September 23, 2016
The Black Lives Matter Syllabus
by Ian Dreiblatt
“I’m going to show you. I’m going to make you all proud.”
Those are the words Terence Crutcher texted his twin sister Tiffany a few weeks ago about his recent enrollment at a community college in Tulsa, Oklahoma. Instead, Crutcher, forty years old and a churchgoing father of four, died last week, shot by Tulsa police officer Betty Shelby while on his way home from class. He was unarmed.
Crutcher’s story is devastating, even intolerable. It’s also a very small drop in a very deep bucket. This, alas, is not news.
In his 2007 book The Fire This Time, Randall Kenan writes:
Racism is the handmaiden of race, but it proceeds from a different impulse, a different set of fairy tales. Whereas race is the definition of the Other (“You are different from me in some fundamental way”), racism is the narrative(s) woven around that assertion. Each growing on each, creating, in the mind of the teller and in the ear of the hearer and the reteller, a vision of Self based on the differentiation of the despised Other (“We do not do as they do”) — and the Other is always hated for their differences, for not being Us, for having the gall to be alien, and therefore a threat. Threats exist to be feared. Hence what began as an excuse (“We can enslave them, for they are different from us”) evolves, and right before the teller’s eyes what was once a man transforms into a beast, as in the American South around the turn of the nineteenth century. After a series of rebellions and riots when black folk let it be known that they were not interested in remaining slaves, they became in the eyes of their masters beasts, dim-witted, childlike creatures, at once sexually rapacious and lazy; a good cook, but in desperate need of Jesus; a creature to be feared.
Kenan’s words seem uncannily to predict the testimony of police officer Darren Wilson about Michael Brown, the eighteen-year-old black man he fatally shot in Ferguson, Missouri in 2014: “The only way I can describe it, it looks like a demon.” Wilson also said that his physical altercation with Brown made him feel “like a five-year-old holding on to Hulk Hogan” (Brown was one inch taller than him), and that, after he had opened fire, Brown—in the middle of being fatally shot—looked “like he was almost bulking up to run through the shots, like it was making him mad that I’m shooting at him.” A creature to be feared indeed.
How do we unmake this terrible reality, unweave the unconscionable racial narratives that comprise so much of America’s fabric?
That question lies at the heart of the Black Lives Matter movement, which has increasingly stewarded a vital conversation about racial justice in America. While it has met with some criticism—from harangues about pulling up their pants to the Harriet Tubman Collective’s more salient critique that BLM fails to express direly-needed solidarity with disabled people—the movement has nonetheless found itself at the forefront of the struggle whose rallying cry it has taken as a name.
Now, activist, organizer, and NYU professor Frank Leon Roberts has made a serious contribution to conversations in and around that struggle with his Black Lives Matter Syllabus, a list of recommended reading, viewing, listening, and other resources whose relevance extends far beyond the course he teaches at NYU’s Gallatin School. Roberts writes in the syllabus that his class “links the #blacklivesmatter movement to four broader phenomena: 1) the rise of the U.S. prison industrial complex and its relationship to the increasing militarization of inner city communities 2) the role of the media industry in influencing national conversations about race and racism and 3) the state of racial justice activism in the context of a neoliberal Obama Presidency and 4) the increasingly populist nature of decentralized protest movements in the contemporary United States.”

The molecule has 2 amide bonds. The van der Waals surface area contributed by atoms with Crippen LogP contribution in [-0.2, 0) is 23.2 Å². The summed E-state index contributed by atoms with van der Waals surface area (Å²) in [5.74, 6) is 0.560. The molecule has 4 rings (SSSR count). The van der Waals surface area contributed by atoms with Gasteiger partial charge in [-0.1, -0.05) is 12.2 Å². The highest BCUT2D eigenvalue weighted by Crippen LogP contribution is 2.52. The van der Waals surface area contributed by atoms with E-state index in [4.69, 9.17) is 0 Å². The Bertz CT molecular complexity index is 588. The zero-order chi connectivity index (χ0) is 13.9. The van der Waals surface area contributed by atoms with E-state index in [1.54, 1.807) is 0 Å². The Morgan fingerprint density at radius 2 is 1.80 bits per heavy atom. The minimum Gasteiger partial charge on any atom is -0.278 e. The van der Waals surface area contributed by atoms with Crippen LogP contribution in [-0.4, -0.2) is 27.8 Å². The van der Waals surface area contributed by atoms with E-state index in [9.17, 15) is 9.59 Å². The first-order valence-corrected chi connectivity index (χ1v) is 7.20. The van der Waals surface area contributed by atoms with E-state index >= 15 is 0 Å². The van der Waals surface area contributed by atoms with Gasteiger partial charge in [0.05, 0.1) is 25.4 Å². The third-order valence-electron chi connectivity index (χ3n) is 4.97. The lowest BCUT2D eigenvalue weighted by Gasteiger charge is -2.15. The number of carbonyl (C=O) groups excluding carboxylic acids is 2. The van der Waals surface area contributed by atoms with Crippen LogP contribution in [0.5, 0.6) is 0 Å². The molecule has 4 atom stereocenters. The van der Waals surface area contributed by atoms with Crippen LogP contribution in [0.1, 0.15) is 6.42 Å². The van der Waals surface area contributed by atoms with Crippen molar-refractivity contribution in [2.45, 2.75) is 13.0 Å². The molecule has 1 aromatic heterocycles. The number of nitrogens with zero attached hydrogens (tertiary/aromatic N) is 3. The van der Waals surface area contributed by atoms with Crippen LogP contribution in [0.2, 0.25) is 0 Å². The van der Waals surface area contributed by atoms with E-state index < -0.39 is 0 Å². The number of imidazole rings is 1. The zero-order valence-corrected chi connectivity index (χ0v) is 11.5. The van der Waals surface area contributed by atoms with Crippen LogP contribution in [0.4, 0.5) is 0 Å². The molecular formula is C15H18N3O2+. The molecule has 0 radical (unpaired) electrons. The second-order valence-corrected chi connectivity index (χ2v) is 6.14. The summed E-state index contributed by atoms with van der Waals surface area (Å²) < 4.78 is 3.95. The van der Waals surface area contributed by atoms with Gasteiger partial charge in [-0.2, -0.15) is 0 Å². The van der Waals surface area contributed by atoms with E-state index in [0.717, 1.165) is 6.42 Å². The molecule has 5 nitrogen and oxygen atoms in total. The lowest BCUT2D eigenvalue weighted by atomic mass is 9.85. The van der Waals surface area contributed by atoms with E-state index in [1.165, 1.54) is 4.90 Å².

Particularly considering recent news that the publishing industry is blindingly white and doing little to change it, right now seems an apt moment to sit down, have a glass of water, and consider how those “national conversations about race and racism” are going. This might mean all sorts of things, including (and by no means limited to) contemplating the books being produced by #BLM leaders, the role that books about black American life might play in courtrooms, the challenges of writing conscientiously about #BLM issues for children, and the effects of police shootings on book sales, along with revisiting old and recent public discussions by writers about race in America.
For as long as they’ve existed, books have been trusted as both vessels of historical subjectivity and laboratories through which to re-imagine it. Today, when America is bleeding, books matter, and what we do with them matters, in part because black lives do. Literacy is a technology for unbeasting the Other, for revealing the human commonality that underlies sometimes conflicting interests. Right now may be a good moment to get out in the streets, but it’s also a time to take up and read. With this syllabus, Roberts has gestured toward a habitable coherence at the heart of the history we’re living, a different fabric waiting to be spun. It certainly doesn’t solve our problems — but offers a way to start.
Ian Dreiblatt is the director of digital media at Melville House.